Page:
6/8/2018 0 Comments
Thought for today:
"There are those who were born to make harmony with the world and their fellow being; perfect peace shall be their eternal reward. And there are those who administer faith, hope, charity and love. By their good works of example and their footprints of passage, a better life and way will become known to all who follow. Such human travellers are earthly beings clothed in humble garments. They have not yet donned their heavenly robes or assumed angelic form, yet they are destined to one day dine at the top table with heavenly hosts.
Too many good people in this world naturally and routinely emit 'goodness' in all they think, say and do, and yet, know not how good and worthy a person they really are. They consider themselves as being just 'ordinary' people, doing what any decent person would naturally do in such circumstances. The very source of 'goodness' that lives within their bodies from cradle to the grave is rarely acknowledged by themselves as being outside the range of human 'normality'.
And when examined closely, what precisely does such 'goodness' consist of that these earthly angels with their invisible halos daily express as a matter of course. Strangely, they represent the simplest of behaviour, and yet they are the most important things a person can do or have done to them. Indeed, their importance is considered to be of such heavenly magnitude that their continuation of such good behaviour is the only requirement that can automatically gain admission inside the 'Gates of Heaven' when their turn comes to depart this earthly life. Their body may take up residence at the other side of the green sod, but as their spirit is transported into more heavenly surroundings, their passing is greatly mourned by those who truly knew them and had been often touched by their 'goodness'.
And what are such virtues that guarantee heavenly admission and earthly remembrance? They include the willingness and ability to express love, to give, to take, to share, to forgive, to believe in self and others. They include conducting ourselves honestly in our expression and dealings with others. They involve having and showing faith in the 'goodness' of mankind, forever spreading hope where it is needed and is thin on the ground, and being always willing to give of oneself to others whenever the need of another is greater than ours.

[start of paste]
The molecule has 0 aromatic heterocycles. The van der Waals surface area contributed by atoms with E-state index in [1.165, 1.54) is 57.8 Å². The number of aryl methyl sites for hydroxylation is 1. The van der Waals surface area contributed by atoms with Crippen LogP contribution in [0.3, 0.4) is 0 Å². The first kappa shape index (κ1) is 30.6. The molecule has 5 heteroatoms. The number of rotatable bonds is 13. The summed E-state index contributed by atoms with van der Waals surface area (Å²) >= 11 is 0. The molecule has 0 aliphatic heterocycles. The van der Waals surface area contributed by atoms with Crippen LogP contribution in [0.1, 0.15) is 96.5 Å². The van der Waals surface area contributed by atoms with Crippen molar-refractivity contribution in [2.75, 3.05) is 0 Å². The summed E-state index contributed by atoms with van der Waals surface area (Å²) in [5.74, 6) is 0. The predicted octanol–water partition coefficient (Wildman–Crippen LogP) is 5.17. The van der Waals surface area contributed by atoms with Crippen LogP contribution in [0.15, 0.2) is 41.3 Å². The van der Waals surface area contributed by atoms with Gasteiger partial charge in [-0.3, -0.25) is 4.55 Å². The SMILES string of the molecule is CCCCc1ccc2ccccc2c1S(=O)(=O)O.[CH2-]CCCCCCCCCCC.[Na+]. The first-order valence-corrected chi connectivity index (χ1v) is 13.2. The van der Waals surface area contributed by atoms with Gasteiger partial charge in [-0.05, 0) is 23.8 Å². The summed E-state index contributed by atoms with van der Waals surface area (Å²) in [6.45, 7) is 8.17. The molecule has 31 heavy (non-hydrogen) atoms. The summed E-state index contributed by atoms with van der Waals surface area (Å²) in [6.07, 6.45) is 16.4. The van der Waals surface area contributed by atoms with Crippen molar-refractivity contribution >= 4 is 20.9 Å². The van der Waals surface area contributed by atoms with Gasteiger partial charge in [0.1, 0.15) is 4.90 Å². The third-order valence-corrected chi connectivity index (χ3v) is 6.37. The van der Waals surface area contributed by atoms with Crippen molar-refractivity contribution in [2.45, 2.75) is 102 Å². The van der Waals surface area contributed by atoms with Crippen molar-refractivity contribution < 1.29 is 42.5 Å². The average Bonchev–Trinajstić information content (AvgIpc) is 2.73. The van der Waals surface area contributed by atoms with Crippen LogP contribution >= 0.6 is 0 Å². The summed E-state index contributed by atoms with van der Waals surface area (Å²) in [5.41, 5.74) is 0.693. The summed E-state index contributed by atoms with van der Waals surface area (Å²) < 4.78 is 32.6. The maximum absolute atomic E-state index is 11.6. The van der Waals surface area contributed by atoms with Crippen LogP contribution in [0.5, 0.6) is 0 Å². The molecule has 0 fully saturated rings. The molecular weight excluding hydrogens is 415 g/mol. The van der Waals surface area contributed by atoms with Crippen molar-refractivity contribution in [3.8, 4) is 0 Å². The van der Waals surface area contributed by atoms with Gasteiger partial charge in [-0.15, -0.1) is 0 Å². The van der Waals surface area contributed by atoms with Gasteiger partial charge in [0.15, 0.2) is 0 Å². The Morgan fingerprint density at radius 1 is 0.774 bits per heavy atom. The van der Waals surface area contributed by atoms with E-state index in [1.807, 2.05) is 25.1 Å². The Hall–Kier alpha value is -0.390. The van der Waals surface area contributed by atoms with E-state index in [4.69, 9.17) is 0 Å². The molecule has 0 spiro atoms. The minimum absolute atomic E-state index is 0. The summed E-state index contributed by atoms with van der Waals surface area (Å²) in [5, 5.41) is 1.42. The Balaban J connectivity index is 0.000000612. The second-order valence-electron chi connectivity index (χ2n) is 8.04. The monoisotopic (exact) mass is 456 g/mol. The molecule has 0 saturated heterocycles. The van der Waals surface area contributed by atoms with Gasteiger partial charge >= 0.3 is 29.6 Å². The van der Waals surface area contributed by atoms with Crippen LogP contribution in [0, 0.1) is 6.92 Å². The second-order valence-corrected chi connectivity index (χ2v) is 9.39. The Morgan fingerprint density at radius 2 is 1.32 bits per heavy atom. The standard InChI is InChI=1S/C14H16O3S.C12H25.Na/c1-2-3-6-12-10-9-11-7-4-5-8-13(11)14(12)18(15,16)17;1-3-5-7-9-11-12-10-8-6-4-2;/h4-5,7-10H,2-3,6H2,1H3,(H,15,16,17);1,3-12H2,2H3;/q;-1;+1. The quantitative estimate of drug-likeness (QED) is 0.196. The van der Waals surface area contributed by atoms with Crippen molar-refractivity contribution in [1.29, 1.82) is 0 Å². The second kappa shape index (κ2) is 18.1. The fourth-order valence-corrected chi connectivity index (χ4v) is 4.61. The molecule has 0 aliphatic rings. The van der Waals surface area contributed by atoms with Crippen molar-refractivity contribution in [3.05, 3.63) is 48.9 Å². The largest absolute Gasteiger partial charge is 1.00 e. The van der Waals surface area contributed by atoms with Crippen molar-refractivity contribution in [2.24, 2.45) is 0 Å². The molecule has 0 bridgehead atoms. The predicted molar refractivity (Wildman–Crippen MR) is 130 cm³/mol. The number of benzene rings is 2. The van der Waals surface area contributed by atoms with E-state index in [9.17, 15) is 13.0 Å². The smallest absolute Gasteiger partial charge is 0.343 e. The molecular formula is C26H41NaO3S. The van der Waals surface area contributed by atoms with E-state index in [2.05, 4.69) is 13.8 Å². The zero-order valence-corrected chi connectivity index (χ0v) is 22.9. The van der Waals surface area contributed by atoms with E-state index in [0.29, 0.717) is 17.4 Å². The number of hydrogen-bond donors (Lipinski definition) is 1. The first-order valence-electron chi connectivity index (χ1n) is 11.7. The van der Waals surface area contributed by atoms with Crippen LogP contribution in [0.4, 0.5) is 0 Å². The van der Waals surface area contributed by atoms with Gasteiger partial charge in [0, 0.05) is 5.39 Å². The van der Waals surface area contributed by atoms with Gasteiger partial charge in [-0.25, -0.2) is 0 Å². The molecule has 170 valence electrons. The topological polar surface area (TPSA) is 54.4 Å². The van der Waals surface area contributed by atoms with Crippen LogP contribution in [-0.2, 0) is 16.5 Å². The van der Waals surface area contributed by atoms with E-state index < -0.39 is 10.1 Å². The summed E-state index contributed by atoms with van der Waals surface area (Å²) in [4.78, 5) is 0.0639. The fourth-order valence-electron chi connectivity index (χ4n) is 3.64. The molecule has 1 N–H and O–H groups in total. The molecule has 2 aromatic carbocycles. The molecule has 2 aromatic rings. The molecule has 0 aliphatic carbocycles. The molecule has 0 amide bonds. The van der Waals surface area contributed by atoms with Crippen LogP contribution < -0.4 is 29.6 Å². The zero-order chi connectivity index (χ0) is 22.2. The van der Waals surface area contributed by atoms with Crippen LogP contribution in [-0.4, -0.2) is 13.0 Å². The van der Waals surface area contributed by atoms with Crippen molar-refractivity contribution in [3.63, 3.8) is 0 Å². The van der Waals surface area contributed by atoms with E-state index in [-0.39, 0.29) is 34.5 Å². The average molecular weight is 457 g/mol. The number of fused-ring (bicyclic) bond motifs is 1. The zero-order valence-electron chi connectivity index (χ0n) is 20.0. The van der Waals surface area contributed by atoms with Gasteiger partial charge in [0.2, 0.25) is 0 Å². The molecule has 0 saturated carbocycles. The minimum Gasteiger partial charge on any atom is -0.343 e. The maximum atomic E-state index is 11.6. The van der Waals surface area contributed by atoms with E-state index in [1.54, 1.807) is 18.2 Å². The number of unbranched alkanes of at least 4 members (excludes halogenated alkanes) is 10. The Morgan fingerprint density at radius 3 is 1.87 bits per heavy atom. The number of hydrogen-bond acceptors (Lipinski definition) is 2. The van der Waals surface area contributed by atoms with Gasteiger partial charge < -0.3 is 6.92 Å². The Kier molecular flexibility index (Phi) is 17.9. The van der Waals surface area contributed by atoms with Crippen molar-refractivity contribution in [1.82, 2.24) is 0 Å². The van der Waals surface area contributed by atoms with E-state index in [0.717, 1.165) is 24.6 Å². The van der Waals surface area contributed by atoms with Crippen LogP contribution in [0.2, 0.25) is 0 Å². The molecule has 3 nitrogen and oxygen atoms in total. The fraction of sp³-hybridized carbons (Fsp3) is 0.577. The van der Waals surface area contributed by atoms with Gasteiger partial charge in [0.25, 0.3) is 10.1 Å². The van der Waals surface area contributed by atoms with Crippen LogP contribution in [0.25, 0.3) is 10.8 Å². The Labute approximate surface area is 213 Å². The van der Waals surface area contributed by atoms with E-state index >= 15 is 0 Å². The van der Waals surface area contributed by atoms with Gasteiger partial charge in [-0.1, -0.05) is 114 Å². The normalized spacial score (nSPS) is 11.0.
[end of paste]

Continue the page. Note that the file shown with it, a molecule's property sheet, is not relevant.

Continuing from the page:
Each of these essential human ingredients is possessed by all of us, though they may lay dormant and are not always displayed in our daily lives. That is why the 'finding of self' will always lead to the discovery of one's intrinsic 'goodness' and thereby grant natural access to, and expression of, that very same 'goodness' of character and wholesomeness of intentions.
As my mother frequently told me as a child, 'Billy, if you want to be a good friend, be a good neighbour and be a good person, all you have to do son, is to be your good self'. Some of the greatest qualities Mum possessed was her capacity to recognise the 'specialness' in us all and to believe in God, life and humanity.
Before I went on holiday in mid-May I attended the funeral of a friend called Michael who was a regular attendee at the Rock and Roll Club in Batey that Sheila and I went to weekly before my cancer and advanced immobility sadly curtailed the movement of my dancing feet. I'll never forget the very first time I met Michael as a stranger to the Rock and Roll Club. Upon entry, he took our ticket of admission, smiled, warmly welcomed us and throughout that first evening, he called across to our table and ascertained that we were okay half a dozen times. In short, he knew how to say 'Hello' and he knew how to continue to make a couple of strangers feel welcome. When he died, his funeral service was so packed that the mourners were literally having to queue in the cramped entrance hall and outside the crematorium. No better way had his friends of showing how to say 'Goodbye'.
In my 75 years, I have attended many funerals, but the sheer numbers of attendees always signify how many lives were daily touched through knowing and loving 'goodness' in their midst. Most of these much-loved and dearly departed didn't have medals or titles or civic honours, along with public recognition of their good works within their community. What they offered seemed little, but was in essence so much; deserving of a reward that no earthly power could ever grant. Yet, this gift of 'goodness' they daily offered to their fellow beings was one so great, that heaven itself can never fail to reward.
Love and peace. Bill xxx" William Forde: August 6th, 2018.